The correlation between working out and positive body image.
I am going to go ahead and assume that we all have had our fair share of negative thoughts about our own bodies. As women, we are seemingly trained to think less of our beautiful form – we easily compare ourselves to other women, cultural or social “norms”, gender stereotypes, or women portrayed in the media. But even if we do have a positive self image, we are taught to downplay it. God forbid you vocalize your confidence to others for fear of sounding self-obsessed and conceited, therefore unaccepted by other women. When we receive compliments about our bodies, we are quick to dismiss them and counteract the statement by saying, “well, I’d rather have your thighs” or “thanks, but I’m still trying to lose 10 more pounds.” The self-shaming begins and becomes a vicious yet completely acceptable and comfortable cycle.
“Self-image is the personal view, or mental picture, that we have of ourselves. Body-image is part of self-image. Our body-image includes more than what we look like or how others see us. It also refers to how we think, feel, and react to our own self-perceived physical attributes,” states the Cleveland Clinic Foundation. Negative body-image is a psychological web of confusion and hurt. It is a learned reaction to our own experiences, relationships, and influences. The CCF goes on to explain, “Self-image is a product of learning. Early childhood influences, such as parents and caregivers, significantly influence our self-image. They are mirrors reflecting back to us an image of ourselves. Our experiences with others such as teachers, friends, and family add to the image in the mirror.” Now, with the rapid connection to readily available media via social networks, reality TV, and mainstream media, the opportunity to compare ourselves to other women has grown exponentially. How on earth will we ever overcome it?
Body image is not a thing that can quickly be fixed. It is an ongoing, lifelong process. Though many things factor into achieving positive body image, one that I find particularly fascinating is the connection it has to exercise. By no means is working out the only solution to improving body image, it is, rather, one aspect to assist you in your journey. I enjoy working out and I, too, suffer from negative body image from time to time. But when I sweat it out, I discover a distinct correlation to a happier mood and less critical thoughts about my body. After – and during – a workout, I become more aware of my physical capabilities and less focused on my physical appearance. Whether I am hiking, running, or (trying to do) push-ups, I am less worried about what my body looks like, and can appreciate the strength and capabilities it embodies. Working out improves fitness, raises feelings of accomplishment, and increases awareness of physical capabilities.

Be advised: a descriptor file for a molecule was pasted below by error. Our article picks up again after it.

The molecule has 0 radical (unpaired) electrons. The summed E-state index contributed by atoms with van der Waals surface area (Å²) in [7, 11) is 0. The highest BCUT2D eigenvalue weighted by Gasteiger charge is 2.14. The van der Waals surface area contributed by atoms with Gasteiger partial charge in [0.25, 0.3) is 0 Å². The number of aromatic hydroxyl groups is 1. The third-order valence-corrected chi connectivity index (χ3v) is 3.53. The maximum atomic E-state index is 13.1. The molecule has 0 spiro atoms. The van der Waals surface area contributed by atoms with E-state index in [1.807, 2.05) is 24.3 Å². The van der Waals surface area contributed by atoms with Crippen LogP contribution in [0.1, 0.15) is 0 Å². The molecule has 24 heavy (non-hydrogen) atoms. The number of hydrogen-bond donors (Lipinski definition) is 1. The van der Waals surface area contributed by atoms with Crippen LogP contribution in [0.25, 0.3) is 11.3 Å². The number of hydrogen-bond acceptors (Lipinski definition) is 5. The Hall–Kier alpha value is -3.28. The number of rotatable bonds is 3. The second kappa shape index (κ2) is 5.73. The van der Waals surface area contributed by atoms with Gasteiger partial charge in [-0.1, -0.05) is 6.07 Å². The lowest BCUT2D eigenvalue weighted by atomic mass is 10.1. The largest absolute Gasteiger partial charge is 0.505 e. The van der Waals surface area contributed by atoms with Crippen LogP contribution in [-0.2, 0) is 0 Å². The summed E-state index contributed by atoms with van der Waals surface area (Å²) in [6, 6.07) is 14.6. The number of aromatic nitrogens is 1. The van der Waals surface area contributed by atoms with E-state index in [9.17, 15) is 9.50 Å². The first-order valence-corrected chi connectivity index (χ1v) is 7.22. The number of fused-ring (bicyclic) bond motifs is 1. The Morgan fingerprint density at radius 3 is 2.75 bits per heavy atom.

Tips to help achieve a higher sense of positive body image through working out:
- Renew your mindset and reinforce positive body talk. A lot of our negative body talk actually originates from childhood learnings and experience. I was picked on for my height, crooked teeth, and bad posture and it still rings in my head to this day. That was nearly 20 years ago – I am not that little kid anymore. Positive body talk reminds me that I am a strong, driven, and yes, tall woman.
- Do not compare yourself to other women. This is an extremely difficult thing to do but with positive self talk and awareness of deceiving thoughts, can be possible. And on the other side of the coin, accept other body types that are not your own. Everyone – and I mean everyone – is dealing with their own (and often unknown) struggles.
- Focus on what your body can do. Appreciate the fact that you can dance, walk, run, swim, and frolic in a field if you want. Pat yourself on the back when you pass your goal lines, no matter how big or small. You deserve it.
- Choose exercises that you enjoy. Sometimes going to the gym or sweating it out on the treadmill feels like punishment. But exercising should be fun – find something that will put a smile on your face or allow you to take long deep breaths of satisfaction. Love the outdoors? Go for a hike or walk around the neighborhood with a friend. Like to be around others? Sign up for a group class!
+ For more information on fostering positive body image, check out these articles from the Cleveland Clinic Foundation, National Eating Disorders Association, Planned Parenthood. Have a look at 10 steps to positive body image.
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